Light travels in a straight line. When light is reflected by a mirror, the incoming angle is equal to the reflection angle. When light enters water, it changes its directions according to Snell’s law. …
Or does it?
These light behaviors are not as intuitive as we think if we really want to explain them in quantum mechanics. We have to keep in mind, when a light particle – photon – travels from point A to point B, the photon takes all paths available in the universe! Correct, not just the straight line between A and B, but also any weird curves you can imagine starting from A to B.
First, let’s show that photons actually travel in non-classical paths. In the setting below, light is emitted from the left and received by the small “black hole” on the right. There is a wall between them so the light can’t travel in the straight line. A mirror is placed at the bottom. You might think, the only way for the light to reach the “black hole” is to travel in the classical path shown below.
Now, if one removes the central and right part of the mirror, and also removes some parts on the left, as shown in the figure below, you would think that there is no light reaching the black hole. After all, the central part of the mirrow is where the light get reflected and reach the black hole.
Contrary to what we believe, some light does reach the “black hole”! This demonstrates that the photons take all paths!
Next, a natural question is, why we see the light travels in straight line? Why it is reflected by the mirror with equal incoming and reflecting angle?
We will have to understand that a photon has “phases”. The term “phase” is familiar to us when we study “waves”. In a nutshell, if two waves have aligned phases, when they come together they will form a bigger wave; if the phases are not aligned, then the final wave will be smaller or even disappears!
It turns out while the photons do take all the paths, only the “classical” paths are where the photons have aligned phases! To work this out, we really need to do some calculations. Here are the steps copied from https://en.wikibooks.org/wiki/A-level_Physics_(Advancing_Physics)/Quantum_Behaviour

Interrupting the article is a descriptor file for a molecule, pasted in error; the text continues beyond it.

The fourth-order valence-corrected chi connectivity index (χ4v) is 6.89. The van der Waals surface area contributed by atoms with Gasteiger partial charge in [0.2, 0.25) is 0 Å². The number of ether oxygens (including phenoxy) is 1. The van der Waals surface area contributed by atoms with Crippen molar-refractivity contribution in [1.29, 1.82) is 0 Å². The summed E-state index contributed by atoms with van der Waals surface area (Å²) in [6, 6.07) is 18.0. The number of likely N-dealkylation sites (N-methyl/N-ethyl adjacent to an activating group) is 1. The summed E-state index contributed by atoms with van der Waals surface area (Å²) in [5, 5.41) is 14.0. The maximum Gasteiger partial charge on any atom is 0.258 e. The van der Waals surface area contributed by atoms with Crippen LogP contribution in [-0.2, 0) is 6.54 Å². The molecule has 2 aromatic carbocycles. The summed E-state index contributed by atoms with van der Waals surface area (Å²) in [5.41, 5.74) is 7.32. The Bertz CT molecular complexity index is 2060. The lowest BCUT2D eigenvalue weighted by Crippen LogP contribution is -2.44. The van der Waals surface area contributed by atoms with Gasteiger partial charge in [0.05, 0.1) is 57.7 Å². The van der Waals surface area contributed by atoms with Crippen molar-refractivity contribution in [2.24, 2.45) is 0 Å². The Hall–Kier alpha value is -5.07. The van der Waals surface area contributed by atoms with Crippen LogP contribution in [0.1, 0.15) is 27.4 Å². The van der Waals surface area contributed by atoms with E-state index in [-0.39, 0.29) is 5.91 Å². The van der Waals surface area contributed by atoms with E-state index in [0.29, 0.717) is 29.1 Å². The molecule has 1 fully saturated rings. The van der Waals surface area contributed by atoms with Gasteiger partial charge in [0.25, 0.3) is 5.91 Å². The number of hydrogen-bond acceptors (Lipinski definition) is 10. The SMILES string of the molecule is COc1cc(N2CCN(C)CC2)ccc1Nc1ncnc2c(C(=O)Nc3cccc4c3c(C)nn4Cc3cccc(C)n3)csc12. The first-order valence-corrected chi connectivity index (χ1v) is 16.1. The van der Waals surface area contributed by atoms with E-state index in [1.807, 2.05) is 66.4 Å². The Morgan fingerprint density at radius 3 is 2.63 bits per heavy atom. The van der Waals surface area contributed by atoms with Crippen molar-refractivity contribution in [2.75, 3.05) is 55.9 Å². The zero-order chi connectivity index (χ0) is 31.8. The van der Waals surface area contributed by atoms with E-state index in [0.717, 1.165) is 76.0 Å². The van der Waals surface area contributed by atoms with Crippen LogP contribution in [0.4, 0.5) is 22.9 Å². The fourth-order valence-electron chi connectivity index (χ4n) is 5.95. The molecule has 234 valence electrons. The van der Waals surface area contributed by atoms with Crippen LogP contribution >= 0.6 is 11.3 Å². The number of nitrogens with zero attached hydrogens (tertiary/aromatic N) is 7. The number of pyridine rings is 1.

- Define the light source.
- Work out the frequency of the photon.
- Define any objects which the light cannot pass through.
- Define the first point you wish to consider.
- Define a set of paths from the source to the point being considered, the more, the better.
- Work out the time taken to traverse one of the paths.
- Work out how many phasor rotations this corresponds to.
- Draw an arrow representing the final phasor arrow.
- Repeat steps 6-8 for each of the paths.
- Add all the phasor arrows together, tip-to-tail.
- Square the amplitude of this resultant phasor arrow to gain the intensity of the light at this point. It may help to imagine a square rotating around, instead of an arrow.
- Repeat steps 4-11 for every point you wish to consider. The more points you consider, the more accurate your probability distribution will be.
- Compare all the resultant intensities to gain a probability distribution which describes the probabilities of a photon arriving at one point to another. For example, if the intensity of light at one point is two times the intensity of light at another, then it is twice as likely that a photon will arrive at the first point than the second.
- If all the points being considered were on a screen, the intensities show you the relative brightnesses of light at each of the points.
I admit it’s not very easy calculations. But what matters is that we understand photons do take all the paths available, and when there are no photons, it’s only because the phases of the photons are misaligned.